MILWAUKEE— In between her auditions for collegiate acting programs, Elisheva Scheuer was pouring over another audition packet— one for “Macbeth.” 

“Macbeth” isn’t exactly something most high schoolers get excited for, or voluntarily put effort into. 

But the Nicolet High School senior wasn’t the only one. 

Elisheva Scheuer and Liam Jeninga in MACBETH. First Stage, 2022. Photo by Paul Ruffolo.

“The themes are so very relevant today and nobody explores these ideas better than Shakespeare. The opportunity I have to live the character of Macbeth and to take Shakespeare’s words from the 1600s and speak those words in our world today is such a powerful experience,” Liam Jeninga said. Jeninga is a senior at Delavan-Darien High School.

It’s the finale of their childhood theater experience. 

“I was definitely nervous, but true to [our director’s] form, she made the audition room a welcoming and safe place, which helped me feel free and comfortable despite the nerves,” Scheuer said. 

Scheuer would know about Marcelle Kearns’ form after all; she’s been a part of First Stage’s Young Company for four years. 

Liam Jeninga and Angel Rivera in MACBETH. First Stage, 2022. Photo by Paul Ruffolo.

Young Company is a program for advanced high school theater students “who want to take their work to the next level.” The group’s leaders said the high schoolers take college-level classes in acting, voice, movement, Shakespeare, auditions, dialects and stage combat. 

“Basically, not all of them, but a fair amount of them think that they’re going to want to pursue theater, in college, and maybe even as a career,” Matt Daniels, Young Company’s program director, said. 

And that, the students have learned, takes a lot of hard work. 

“I never expected to work this hard, grow this much and become this passionate about theater,” Jeninga said. 

When Jeninga fell in love with theater, he fell hard. He’s headed to Northwestern University to pursue a BFA in acting next year.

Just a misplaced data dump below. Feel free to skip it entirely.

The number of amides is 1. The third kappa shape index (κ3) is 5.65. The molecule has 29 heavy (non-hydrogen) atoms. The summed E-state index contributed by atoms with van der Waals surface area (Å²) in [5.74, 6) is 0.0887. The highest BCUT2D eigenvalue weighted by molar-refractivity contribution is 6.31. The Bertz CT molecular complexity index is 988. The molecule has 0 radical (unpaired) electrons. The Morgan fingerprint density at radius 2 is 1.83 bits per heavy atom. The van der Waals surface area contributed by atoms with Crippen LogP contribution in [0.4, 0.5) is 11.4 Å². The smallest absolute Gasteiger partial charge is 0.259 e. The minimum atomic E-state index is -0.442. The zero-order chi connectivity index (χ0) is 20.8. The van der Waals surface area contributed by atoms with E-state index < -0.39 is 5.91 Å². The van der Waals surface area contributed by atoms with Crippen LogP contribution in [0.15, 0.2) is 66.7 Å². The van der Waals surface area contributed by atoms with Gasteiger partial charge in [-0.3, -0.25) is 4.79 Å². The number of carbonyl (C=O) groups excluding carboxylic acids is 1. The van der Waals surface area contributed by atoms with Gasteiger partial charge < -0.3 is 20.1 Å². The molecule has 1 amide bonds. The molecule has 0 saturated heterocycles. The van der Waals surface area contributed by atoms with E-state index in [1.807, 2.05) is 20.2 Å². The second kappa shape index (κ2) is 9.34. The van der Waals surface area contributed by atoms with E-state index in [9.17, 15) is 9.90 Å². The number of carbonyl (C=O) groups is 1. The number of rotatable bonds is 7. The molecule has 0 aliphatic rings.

Liam Jeninga in MACBETH. First Stage, 2022. Photo by Paul Ruffolo.

That’s not uncommon for Young Company kids. 

Daniels noted the program has propelled students to well-respected theater programs such as Julliard, Carnegie Mellon, University of Minnesota, Cal Arts and Northwestern University, too name a few. 

“I always like to tell the seniors who are graduating that once they graduate now I can call them colleagues and nothing makes me happier,” Kearns said. “ I love that I can see in the young people with whom I work the future of our industry.”

She’s directing the group’s springtime run of “Macbeth.” 

Sure, the show is a classic that most theater-goers and high school graduates are familiar with, but the kids are hoping to highlight what might have faded from memory for some. 

“This show is valuable on so many levels. From the themes of greed, ambition, power, and love, to the intricate details we have discovered throughout rehearsals, there is a lot to learn about ourselves,” said Leo Madson, a 17-year-old homeschooler taking classes at the University of Wisconsin Milwaukee. He plays both Malcolm and Hecate in “Macbeth.” 

“This is a play about ambition and the desire for success that is in everybody. We are a young cast, so we have the perspective of those who are at the very beginning of this journey. We may not have the wisdom, but we have a hunger which I believe comes through in our performance and brings an unsettling energy to it,” Jeninga said. 

Kearns agreed with Jeninga, who plays the title role of Macbeth, that the biggest challenge of directing a Shakespeare production comprised of teens, can be their age. 

But even that doesn’t seem to stop them. 

Zachary Nowacek (center) and cast in MACBETH. First Stage, 2022. Photo by Paul Ruffolo.

“They sometimes make choices that are more fearless than adult actors that I see and have a viewpoint on the story by virtue of their age, experience and generation,” she said. “It seems like it’s a challenge, but I think it ends up being an asset in terms of their work.”

Their fearlessness shines through in their work and understanding of their art. 

“My favorite thing about Lady Macbeth is her complexity. It seems that she is often whittled down to her manipulative or ambitious nature, but there are so many more layers to her I’ve discovered throughout the rehearsal process,” Scheuer said. “That being said, I also love how Lady Macbeth supersedes the gender roles of the time in her expression of ambition, intelligence, and cunning, traits more typically associated with men at the time.”

The show’s leading lady said her final bow for the show will be bittersweet. 

“The most rewarding part of Young Company has been the relationships I’ve formed with my cohort. They’ve all supported me from day one, and inspired me to follow my dreams. I’ve made some of my best friends through Young Company, and watching them grow as artists and as people has been extremely rewarding,” she said. 

The teens leave the drama on the stage. The camaraderie among the group is strong and no matter how the stars align after the show closes, they’ll always be a part of one another’s bigger constellation. 

“My dream is to keep performing for as long as it grants me joy and fulfillment, and I truly feel Young Company has prepared me for whatever the future holds,” Scheuer said. 

For more information on “Macbeth,” click here.